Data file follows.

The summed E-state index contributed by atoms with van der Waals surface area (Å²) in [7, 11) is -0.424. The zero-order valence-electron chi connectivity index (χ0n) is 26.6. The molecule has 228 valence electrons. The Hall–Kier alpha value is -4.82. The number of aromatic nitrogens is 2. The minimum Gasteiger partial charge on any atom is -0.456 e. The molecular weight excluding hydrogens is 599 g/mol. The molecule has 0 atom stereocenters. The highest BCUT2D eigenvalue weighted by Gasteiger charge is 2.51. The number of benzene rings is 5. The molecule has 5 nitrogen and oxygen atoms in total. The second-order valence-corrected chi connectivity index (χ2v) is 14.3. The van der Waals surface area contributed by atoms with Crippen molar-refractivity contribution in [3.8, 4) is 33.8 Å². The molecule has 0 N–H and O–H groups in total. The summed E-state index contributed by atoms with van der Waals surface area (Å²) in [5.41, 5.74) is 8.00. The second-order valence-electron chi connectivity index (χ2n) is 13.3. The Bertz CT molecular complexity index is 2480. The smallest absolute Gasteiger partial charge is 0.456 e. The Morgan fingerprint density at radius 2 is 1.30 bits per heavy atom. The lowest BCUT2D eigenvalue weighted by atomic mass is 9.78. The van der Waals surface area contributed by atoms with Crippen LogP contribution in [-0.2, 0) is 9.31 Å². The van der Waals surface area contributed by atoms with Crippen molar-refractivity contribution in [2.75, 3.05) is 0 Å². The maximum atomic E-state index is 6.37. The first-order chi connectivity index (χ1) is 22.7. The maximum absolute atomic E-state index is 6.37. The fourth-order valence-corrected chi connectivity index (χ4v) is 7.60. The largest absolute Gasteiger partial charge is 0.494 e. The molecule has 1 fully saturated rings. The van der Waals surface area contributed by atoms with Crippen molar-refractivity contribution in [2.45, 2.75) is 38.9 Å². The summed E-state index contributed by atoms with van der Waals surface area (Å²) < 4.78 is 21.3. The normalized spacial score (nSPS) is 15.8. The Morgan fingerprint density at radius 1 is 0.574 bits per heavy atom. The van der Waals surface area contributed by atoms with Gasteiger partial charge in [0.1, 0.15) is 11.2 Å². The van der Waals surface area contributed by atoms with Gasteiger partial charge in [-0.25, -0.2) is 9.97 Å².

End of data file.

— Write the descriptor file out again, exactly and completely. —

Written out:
The summed E-state index contributed by atoms with van der Waals surface area (Å²) in [7, 11) is -0.424. The zero-order valence-electron chi connectivity index (χ0n) is 26.6. The molecule has 228 valence electrons. The Hall–Kier alpha value is -4.82. The number of aromatic nitrogens is 2. The minimum Gasteiger partial charge on any atom is -0.456 e. The molecular weight excluding hydrogens is 599 g/mol. The molecule has 0 atom stereocenters. The highest BCUT2D eigenvalue weighted by Gasteiger charge is 2.51. The number of benzene rings is 5. The molecule has 5 nitrogen and oxygen atoms in total. The second-order valence-corrected chi connectivity index (χ2v) is 14.3. The van der Waals surface area contributed by atoms with Crippen molar-refractivity contribution in [3.8, 4) is 33.8 Å². The molecule has 0 N–H and O–H groups in total. The summed E-state index contributed by atoms with van der Waals surface area (Å²) in [5.41, 5.74) is 8.00. The second-order valence-electron chi connectivity index (χ2n) is 13.3. The Bertz CT molecular complexity index is 2480. The smallest absolute Gasteiger partial charge is 0.456 e. The Morgan fingerprint density at radius 2 is 1.30 bits per heavy atom. The lowest BCUT2D eigenvalue weighted by atomic mass is 9.78. The van der Waals surface area contributed by atoms with Crippen LogP contribution in [-0.2, 0) is 9.31 Å². The van der Waals surface area contributed by atoms with Crippen molar-refractivity contribution in [2.75, 3.05) is 0 Å². The maximum atomic E-state index is 6.37. The first-order chi connectivity index (χ1) is 22.7. The maximum absolute atomic E-state index is 6.37. The fourth-order valence-corrected chi connectivity index (χ4v) is 7.60. The largest absolute Gasteiger partial charge is 0.494 e. The molecule has 1 fully saturated rings. The van der Waals surface area contributed by atoms with Crippen molar-refractivity contribution in [2.45, 2.75) is 38.9 Å². The summed E-state index contributed by atoms with van der Waals surface area (Å²) < 4.78 is 21.3. The normalized spacial score (nSPS) is 15.8. The Morgan fingerprint density at radius 1 is 0.574 bits per heavy atom. The van der Waals surface area contributed by atoms with Gasteiger partial charge in [0.1, 0.15) is 11.2 Å². The van der Waals surface area contributed by atoms with Gasteiger partial charge in [-0.25, -0.2) is 9.97 Å².